12:39 pm - Tuesday November 3, 2015

It takes two livers to save an obese patient

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An obese man requiring liver transplant had to seek donation from two of his family members as the portion of liver donated by one was not sufficient.

Sameer Mitra, 46, weighed 93kg. Doctors had to take out 220 grams of the liver lobe from his brother-in-law, and another 550gm from his brother-in-law’s wife to conduct the life-saving procedure.

Doctors said such cases are becoming common due to rise in obesity and liver failure, which in many cases are correlated.

“A living donor can safely give 60% to 65% of his or her liver. Often, this volume falls short of the requirement for obese people. Mitra’s is not the first case. There have been at least three to four such cases in the past where multiple donations were required to conduct transplant on an obese patient,” said Dr Naimish Mehta, senior liver transplant surgeon at Sir Ganga Ram Hospital.

He said the recovery , revival of the transplanted organ and overall survival in morbidly obese patients who undergo liver transplant is also less successful as compared to non-obese.

According to the doctors, Mitra suffered from a cryptogenic liver disease for three years which necessitated transplant. “His wife and one of his brothers, who came forward to donate, had fatty liver, which is a contraindication for transplant. The blood group of his daughter was not matching. Finally , Mitra’s brother-in-law and his wife came forward to donate,” said Dr Mehta. He added, “Only a small part of liver–left lateral lobe–from his brother-in-law was taken because he himself is a kidney patient.”

But the challenges didn’t end there. Unlike the single graft, transplantation of multiple donor grafts in a patient has to be precise to ensure that the two grafts do not displace or obstruct the blood flow to the other while growing into a full organ.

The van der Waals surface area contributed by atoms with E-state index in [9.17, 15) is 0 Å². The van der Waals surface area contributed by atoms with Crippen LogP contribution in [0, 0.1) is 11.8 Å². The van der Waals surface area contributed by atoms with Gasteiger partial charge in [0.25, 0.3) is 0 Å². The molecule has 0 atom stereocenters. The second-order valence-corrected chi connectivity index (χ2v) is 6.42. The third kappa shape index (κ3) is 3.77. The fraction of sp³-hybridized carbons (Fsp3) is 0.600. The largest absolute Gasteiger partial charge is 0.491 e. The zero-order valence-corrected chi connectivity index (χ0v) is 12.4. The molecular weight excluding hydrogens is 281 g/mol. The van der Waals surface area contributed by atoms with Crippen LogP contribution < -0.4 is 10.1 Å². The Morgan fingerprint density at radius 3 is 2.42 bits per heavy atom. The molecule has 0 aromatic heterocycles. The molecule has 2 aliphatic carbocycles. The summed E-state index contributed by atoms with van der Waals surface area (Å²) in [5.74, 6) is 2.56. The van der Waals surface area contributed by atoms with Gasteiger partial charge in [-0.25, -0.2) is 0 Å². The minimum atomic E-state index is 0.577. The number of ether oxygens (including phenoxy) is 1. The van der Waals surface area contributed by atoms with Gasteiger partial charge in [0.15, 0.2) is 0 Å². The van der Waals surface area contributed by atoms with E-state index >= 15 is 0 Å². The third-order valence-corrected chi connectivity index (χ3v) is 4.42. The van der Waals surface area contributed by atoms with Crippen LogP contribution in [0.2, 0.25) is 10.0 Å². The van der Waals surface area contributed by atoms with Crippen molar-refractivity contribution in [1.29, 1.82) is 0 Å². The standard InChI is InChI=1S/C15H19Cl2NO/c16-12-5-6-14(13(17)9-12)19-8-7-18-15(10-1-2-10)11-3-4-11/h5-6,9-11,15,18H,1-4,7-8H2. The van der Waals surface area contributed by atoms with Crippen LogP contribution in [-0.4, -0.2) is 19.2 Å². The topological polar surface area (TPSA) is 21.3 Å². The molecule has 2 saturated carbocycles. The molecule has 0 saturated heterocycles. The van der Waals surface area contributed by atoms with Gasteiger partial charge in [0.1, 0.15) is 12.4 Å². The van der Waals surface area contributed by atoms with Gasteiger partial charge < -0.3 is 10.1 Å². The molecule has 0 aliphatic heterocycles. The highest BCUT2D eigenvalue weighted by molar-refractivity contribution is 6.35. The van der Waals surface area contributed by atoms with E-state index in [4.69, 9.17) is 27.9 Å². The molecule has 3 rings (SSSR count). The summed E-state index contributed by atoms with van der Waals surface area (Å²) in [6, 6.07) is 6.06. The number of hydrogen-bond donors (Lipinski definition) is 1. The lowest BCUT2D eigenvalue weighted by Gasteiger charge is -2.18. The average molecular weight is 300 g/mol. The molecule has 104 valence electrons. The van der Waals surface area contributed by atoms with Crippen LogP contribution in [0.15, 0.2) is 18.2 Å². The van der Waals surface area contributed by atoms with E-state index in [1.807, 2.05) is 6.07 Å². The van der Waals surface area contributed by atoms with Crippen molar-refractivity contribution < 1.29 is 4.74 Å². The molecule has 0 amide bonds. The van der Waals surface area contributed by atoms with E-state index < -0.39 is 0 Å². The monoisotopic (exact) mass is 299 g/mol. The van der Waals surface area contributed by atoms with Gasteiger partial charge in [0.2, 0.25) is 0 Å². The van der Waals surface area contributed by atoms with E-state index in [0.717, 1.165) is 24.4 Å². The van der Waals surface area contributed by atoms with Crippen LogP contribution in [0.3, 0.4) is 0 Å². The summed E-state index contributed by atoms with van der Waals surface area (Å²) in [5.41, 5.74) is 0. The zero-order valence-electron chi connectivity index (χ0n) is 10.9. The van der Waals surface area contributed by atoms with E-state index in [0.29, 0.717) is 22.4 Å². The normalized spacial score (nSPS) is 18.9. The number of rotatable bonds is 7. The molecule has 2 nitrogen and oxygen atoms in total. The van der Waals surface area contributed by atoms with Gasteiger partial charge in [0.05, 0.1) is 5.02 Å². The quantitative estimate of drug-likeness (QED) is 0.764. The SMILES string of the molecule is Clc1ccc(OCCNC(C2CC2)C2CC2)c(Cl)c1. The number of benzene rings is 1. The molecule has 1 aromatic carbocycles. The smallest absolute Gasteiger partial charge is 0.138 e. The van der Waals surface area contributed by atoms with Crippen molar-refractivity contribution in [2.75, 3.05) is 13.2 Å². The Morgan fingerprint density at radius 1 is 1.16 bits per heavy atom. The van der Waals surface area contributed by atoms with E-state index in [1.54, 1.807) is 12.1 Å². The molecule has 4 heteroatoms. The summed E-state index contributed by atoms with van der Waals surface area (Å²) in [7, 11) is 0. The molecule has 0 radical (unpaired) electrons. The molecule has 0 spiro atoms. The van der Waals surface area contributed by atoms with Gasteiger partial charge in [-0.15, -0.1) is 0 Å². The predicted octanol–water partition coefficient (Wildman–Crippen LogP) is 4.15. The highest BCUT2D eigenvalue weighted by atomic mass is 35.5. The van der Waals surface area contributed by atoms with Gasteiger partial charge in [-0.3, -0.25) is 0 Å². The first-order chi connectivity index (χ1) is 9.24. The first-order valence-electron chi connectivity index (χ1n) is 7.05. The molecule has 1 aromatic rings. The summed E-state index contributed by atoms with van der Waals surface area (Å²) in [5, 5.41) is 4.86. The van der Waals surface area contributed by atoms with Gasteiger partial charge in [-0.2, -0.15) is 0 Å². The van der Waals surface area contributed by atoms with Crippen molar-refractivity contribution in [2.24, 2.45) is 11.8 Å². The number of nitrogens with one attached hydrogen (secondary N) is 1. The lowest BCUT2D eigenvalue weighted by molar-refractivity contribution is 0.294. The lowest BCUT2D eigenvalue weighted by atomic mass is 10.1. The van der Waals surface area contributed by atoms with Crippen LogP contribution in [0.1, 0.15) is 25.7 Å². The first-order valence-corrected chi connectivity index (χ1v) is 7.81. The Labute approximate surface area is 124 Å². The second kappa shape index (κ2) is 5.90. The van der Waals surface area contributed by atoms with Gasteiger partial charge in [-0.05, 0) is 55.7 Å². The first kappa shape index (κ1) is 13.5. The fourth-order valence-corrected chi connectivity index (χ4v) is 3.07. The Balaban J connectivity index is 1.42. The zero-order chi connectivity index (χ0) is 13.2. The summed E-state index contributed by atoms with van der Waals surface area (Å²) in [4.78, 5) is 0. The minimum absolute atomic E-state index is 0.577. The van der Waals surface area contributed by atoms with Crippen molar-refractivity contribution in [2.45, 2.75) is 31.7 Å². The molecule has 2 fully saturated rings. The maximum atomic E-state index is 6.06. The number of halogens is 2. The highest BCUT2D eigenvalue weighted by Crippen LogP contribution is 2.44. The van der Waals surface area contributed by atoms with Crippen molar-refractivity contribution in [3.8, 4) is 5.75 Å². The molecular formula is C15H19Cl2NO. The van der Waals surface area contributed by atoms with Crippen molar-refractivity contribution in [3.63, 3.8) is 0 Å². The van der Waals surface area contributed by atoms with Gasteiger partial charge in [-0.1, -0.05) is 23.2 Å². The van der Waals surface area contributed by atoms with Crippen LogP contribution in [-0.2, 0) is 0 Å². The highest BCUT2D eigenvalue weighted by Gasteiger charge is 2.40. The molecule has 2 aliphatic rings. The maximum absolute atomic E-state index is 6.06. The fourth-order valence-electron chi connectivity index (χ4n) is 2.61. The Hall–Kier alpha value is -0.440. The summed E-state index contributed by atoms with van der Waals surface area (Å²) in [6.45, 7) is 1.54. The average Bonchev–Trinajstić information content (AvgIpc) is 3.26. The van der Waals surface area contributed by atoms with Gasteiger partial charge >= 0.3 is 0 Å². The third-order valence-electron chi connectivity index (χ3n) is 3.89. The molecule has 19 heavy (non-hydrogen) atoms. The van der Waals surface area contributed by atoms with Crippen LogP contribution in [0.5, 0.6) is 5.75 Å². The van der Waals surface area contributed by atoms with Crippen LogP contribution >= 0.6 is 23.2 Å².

Transplant surgeons said few such surgeries have been conducted in the country so far due to the complications involved, but if obesity and fatty liver problem continue to increase, more patients may have to go through the ordeal in future. “At present, nearly 30% of patients requiring liver transplant are obese or overweight. At least 10% are turned away either due to unavailability of donors in the family or the risks involved in surgery ,” said a surgeon.

A senior doctor at Institute of Liver and Biliary Sciences said in many cases, family members who are obese or have fatty liver condition are put on special diet and strict exercise regimen to be able to donate.

“In case of cadaver donors, we can take out as much of liver as required. But due to fatty liver disease there are many instances where liver harvested from a brain-dead donor is wasted as it is too fatty for transplantation. These grafts do not grow and the risk of rejection is very high,” said a senior doctor. 

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